NOTICE: Hard copies of the Australian New Crops Newsletter are available from the publisher, Dr Rob Fletcher. Details of availability are included in theAdvice on Publications Available.
[These notes have been extracted from a brochure on new crops distributed to those attending new crops meetings addressed by members of the new crops group from the University of Queensland Gatton College]
New crops are those which are not normally produced in an area. If the new crop is being transferred from somewhere nearby, at least something about its production techniques and markets may be known. Otherwise, the challenge of new crops is to discover what they produce and how the product can be sold.
New crops will probably not be the immediate solution to anyone's current problems. They are a long term, high risk adventure into the unknown. There may be possibilities of better returns than current crops, eventually.
Indulging in the new crop adventure is like gambling. As with gambling, the thrill of the high risks involved can be exhilarating. One should only gamble what one can afford to lose.
Many of the most profitable crops now grown in Australia have been introduced as new crops since 1950 (Table 1).
Table 1. New crop industries established in Australia since 1950, with their estimated annual value, in $ million in 1992.
Oilseed poppy 10.0
Rice (WA) 0
[From Developing New Agricultural Industries by Ian Wood, Peter Chudleigh and Katrina Bond (1994) published as Research Paper Series 94/1 by the Rural Industries Research and Development Corporation, PO Box 4776, Kingston, ACT; Telephone: (06) 272 4539; Facsimile: (06) 272 5877)]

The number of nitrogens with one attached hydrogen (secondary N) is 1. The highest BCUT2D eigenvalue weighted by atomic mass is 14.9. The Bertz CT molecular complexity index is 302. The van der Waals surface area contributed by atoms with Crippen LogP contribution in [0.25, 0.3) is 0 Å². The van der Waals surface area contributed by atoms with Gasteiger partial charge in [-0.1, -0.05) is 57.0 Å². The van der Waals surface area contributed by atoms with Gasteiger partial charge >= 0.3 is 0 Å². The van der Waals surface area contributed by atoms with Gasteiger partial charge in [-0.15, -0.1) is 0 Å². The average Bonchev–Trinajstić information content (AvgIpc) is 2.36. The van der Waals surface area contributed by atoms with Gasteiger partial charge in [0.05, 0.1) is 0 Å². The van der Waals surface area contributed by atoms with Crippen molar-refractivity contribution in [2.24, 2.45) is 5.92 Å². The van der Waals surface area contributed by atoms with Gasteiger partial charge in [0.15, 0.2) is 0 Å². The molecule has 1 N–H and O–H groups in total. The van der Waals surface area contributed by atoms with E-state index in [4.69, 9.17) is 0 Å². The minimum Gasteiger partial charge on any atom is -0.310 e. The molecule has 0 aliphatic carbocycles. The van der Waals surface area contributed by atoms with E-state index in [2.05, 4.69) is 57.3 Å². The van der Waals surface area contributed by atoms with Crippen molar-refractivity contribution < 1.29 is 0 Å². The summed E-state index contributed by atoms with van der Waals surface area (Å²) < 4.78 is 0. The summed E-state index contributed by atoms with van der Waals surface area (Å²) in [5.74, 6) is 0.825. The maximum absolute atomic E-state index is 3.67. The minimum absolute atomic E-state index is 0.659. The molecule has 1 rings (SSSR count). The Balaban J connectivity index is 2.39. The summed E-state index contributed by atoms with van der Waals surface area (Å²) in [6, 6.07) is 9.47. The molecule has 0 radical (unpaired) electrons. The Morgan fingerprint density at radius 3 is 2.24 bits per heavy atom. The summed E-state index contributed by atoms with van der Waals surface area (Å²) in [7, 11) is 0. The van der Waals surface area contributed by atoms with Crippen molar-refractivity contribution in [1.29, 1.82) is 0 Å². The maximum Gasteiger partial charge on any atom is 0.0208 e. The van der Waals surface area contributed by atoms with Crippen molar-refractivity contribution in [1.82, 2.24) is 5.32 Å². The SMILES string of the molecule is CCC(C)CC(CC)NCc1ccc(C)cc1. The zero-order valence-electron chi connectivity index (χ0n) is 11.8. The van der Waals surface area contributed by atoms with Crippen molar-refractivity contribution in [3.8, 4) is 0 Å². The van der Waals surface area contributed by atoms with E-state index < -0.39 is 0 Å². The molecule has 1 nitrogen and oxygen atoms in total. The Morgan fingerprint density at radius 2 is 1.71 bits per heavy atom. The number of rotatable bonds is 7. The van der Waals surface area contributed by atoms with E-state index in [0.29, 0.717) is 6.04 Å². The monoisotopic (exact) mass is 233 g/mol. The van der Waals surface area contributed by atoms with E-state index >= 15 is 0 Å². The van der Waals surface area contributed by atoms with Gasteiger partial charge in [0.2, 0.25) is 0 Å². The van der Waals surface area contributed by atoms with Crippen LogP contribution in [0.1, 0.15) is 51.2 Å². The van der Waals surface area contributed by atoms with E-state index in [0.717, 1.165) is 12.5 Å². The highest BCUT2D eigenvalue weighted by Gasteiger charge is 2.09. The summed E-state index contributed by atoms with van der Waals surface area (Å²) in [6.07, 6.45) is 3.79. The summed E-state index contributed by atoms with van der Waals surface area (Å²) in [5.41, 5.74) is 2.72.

Figure 1. The annual value of production (in $ million) for the fifteen most successful new crop industries developed in Australia since 1950 (Wood, Chudleigh and Bond, 1994).
The most significant recent new crop industry in Australia is cotton (Figure 1), with a current value of perhaps $1 billion.
The reason for growing a new crop is to make money. It is unlikely, however, that another single new crop industry in the near future will be as successful as cotton. On the other hand, one hundred new crops, each of a relatively modest size of $10 million, would be the economic equivalent of the cotton industry.
To achieve one hundred new crop industries, a change in the research infrastructure is needed. One possible approach might be for groups of primary producers with a collective vision, to develop particularly interesting new crop industries themselves.
These visionaries could follow a process of information gathering, cooperative planning and management to investigate how they would achieve their goals.
Professional researchers would fill the role of facilitators in this process. This process has been clarified in the thirteen steps for commercialising new crops, listed elsewhere in this issue of the newsletter.
Which new crops warrant research and development? Any new crop can probably be developed to the stage of being a useful industry, if unlimited development funds were available.
There are at least 220 new crops being considered for development or currently being developed in Australia and these were listed in the Australian New Crops Newsletter #3: 3-4.
There are at least 4591 potential new crops worthy of consideration for Australia (as identified in A Listing of Potential New Crops for Australia, Second Edition; by Dr R.J.Fletcher; published by The New Crops Program, The University of Queensland Gatton College in July, 1997; $50 including postage; 553 pages).
How should we approach the problem of choosing which new crops to commercialise?
There are seven basic types of human activity. The first two are simply staying alive and pursuing leisure.
With respect to farming activity recently in many parts of Australia, too much time has, by necessity, been spend on survival and not enough on leisure.
The five other human activities, described in terms of farming activities, are:
Our conventional approach to solving a problem arising in any of these activities usually comprises the following steps:
This conventional approach to solving problems is really only successful in the first two of the farming activities listed above. It is not very useful for designing new farming systems or for evaluating whether new systems have been successful.
The conventional approach to solving problems is not very useful for choosing which new crops to commercialise.